THE STUFF THEY WRITE ABOUT IN BOOKS Smoking out front of Dakota with Fiachra and Karl at Brenda’s emigration-to-Australia do, the talk turned to horses— I didn’t do it! Did I? How is it that anybody talks to me anymore?
I tell this story:
Nikki walks into the barn with the list. I’d been thinking— but not in front of Argo— I’d been thinking. It had been twenty weeks now… seven of them riding twice a week… maybe I ought to…
‘You want to have a go on somebody else tonight?’
I mirrored Nikki’s assessing gaze, a look that, on both out parts, had to do with readiness.
‘Should I?’ Make the decision for me!
‘If you want to.’ Damn!
‘Yeah. Yeah, okay.’
I’d noticed Delilah. Dark bay, one of only three mares in the school, beautiful.
‘Hey, Delilah.’ I go into her stable, undo her throatlash, unwrap her reins, do up the throatlash, led her out.
I had bonded with Argo— or he with me— or both— without much effort. Geldings are like that. Mares, however… well, I’d read about mares.
We stand, waiting to mount.
She’s not giving me much.
Once, in the barn, I’d given her a good scratch on the withers, and she’d reached over and started mouthing at my shoulder, grooming me back. I tried this again.
Mounted, I made the first mistake of the evening. I thought she might like a little serenade, you know? A bit of a tune, and in fairness, how could anybody resist? Lowly, I intoned— wait for it— ‘Why, why, why, Delil—’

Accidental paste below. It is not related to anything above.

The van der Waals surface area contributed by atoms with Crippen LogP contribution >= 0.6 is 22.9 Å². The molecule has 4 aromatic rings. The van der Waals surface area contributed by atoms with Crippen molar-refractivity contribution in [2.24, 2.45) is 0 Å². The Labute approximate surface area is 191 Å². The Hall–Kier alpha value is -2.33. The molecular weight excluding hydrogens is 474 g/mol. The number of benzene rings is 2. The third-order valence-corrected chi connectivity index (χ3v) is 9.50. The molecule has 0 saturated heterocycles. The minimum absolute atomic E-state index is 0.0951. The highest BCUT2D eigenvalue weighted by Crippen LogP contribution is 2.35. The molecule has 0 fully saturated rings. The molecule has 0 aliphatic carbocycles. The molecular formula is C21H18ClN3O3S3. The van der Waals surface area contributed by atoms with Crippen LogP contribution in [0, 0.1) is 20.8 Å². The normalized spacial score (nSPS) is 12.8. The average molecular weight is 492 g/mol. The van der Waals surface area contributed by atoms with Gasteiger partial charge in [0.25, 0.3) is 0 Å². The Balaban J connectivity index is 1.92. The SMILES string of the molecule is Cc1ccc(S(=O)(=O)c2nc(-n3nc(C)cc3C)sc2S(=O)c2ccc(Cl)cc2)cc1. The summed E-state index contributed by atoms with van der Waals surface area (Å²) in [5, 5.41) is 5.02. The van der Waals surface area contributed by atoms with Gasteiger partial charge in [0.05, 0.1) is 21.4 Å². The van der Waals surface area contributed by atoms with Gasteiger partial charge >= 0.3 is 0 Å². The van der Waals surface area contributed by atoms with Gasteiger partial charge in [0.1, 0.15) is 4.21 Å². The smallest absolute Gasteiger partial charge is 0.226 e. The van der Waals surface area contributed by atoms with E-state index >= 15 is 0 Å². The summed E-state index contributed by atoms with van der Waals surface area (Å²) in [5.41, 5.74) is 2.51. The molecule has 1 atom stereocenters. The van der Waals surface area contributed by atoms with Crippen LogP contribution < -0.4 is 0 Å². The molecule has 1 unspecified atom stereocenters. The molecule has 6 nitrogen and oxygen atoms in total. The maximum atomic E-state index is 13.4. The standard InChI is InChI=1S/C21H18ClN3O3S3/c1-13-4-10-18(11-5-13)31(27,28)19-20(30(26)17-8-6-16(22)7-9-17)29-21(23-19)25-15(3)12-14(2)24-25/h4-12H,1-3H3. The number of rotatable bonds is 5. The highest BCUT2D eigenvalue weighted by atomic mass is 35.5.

The look that horse gave me. Shot back over her left shoulder, ears pinned back. The look that horse gave me.
‘Sorry, Dee Dee.’ Whoops. Didn’t like that, either.
It all went downhill from there. Narrower and spritelier than Argo, I struggled to find a rhythm, trotting with less grace than Delilah preferred. She spooked when Nikki came to fetch my whip to give to somebody else, and then, realising that I was sans crop, proceeded to plod, ignore my aids, toss her head, and finally refuse to keep up the trot at all.
Throughout it all, frustration built up on top of embarrassment into anger. By the end of the hour, I didn’t want to give her a wee pat, much less a big one. Once on the ground, we stood side by side, silent, cold shouldering.
I was annoyed with her. I was furious with myself. And by the time I got home, I was ashamed— blaming her entirely, when she was simply dealing with the rider she was dealt, and I was not gracious in the end.
I booked myself in for Thursday. I passed Emma in the carpark and asked for Delilah. Knowing of the Argo-Sue confederacy, Emma seemed surprised, but agreed.
I went into the barn. She was in her stable.
I felt a wave of remorse.
‘Delilah.’ She flicked an ear in my direction, but stayed standing with her hindquarters facing out. ‘Delilah. Sorry. I’m sorry— I was frustrated, and you were sticking it to me, but— I’m just sorry. It was crap. I didn’t even want to pat you and I felt awful—’
Somewhere— maybe at the second ‘sorry’— she slowly shifted, swung around to face me, and cut me off, gently, putting her nose right up against mine, blowing, gently, allowing me to breathe back.
And then it was time to ride.
I didn’t tell them the whole thing, just enough to assure them that the stories people tell about horses— how they know things and let you know they know— isn’t rubbish.